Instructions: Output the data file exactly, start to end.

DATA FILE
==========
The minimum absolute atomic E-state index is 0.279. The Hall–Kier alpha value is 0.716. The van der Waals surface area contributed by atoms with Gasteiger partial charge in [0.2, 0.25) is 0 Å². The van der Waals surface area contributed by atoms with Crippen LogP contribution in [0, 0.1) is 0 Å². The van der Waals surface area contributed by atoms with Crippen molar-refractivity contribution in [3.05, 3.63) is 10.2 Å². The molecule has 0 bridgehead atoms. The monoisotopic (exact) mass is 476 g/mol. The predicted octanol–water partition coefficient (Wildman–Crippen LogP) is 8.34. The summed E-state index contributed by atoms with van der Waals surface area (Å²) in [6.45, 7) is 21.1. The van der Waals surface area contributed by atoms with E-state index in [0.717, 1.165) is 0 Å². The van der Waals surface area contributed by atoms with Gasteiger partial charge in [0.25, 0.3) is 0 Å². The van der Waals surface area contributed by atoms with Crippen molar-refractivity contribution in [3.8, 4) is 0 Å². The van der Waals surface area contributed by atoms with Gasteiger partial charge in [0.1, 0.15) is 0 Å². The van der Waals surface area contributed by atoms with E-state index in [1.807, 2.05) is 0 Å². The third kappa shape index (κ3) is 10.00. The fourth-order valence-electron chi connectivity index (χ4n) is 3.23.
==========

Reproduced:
The minimum absolute atomic E-state index is 0.279. The Hall–Kier alpha value is 0.716. The van der Waals surface area contributed by atoms with Gasteiger partial charge in [0.2, 0.25) is 0 Å². The van der Waals surface area contributed by atoms with Crippen LogP contribution in [0, 0.1) is 0 Å². The van der Waals surface area contributed by atoms with Crippen molar-refractivity contribution in [3.05, 3.63) is 10.2 Å². The molecule has 0 bridgehead atoms. The monoisotopic (exact) mass is 476 g/mol. The predicted octanol–water partition coefficient (Wildman–Crippen LogP) is 8.34. The summed E-state index contributed by atoms with van der Waals surface area (Å²) in [6.45, 7) is 21.1. The van der Waals surface area contributed by atoms with E-state index in [0.717, 1.165) is 0 Å². The van der Waals surface area contributed by atoms with Gasteiger partial charge in [0.25, 0.3) is 0 Å². The van der Waals surface area contributed by atoms with Crippen molar-refractivity contribution in [3.8, 4) is 0 Å². The van der Waals surface area contributed by atoms with Gasteiger partial charge in [0.1, 0.15) is 0 Å². The van der Waals surface area contributed by atoms with E-state index in [1.807, 2.05) is 0 Å². The third kappa shape index (κ3) is 10.00. The fourth-order valence-electron chi connectivity index (χ4n) is 3.23.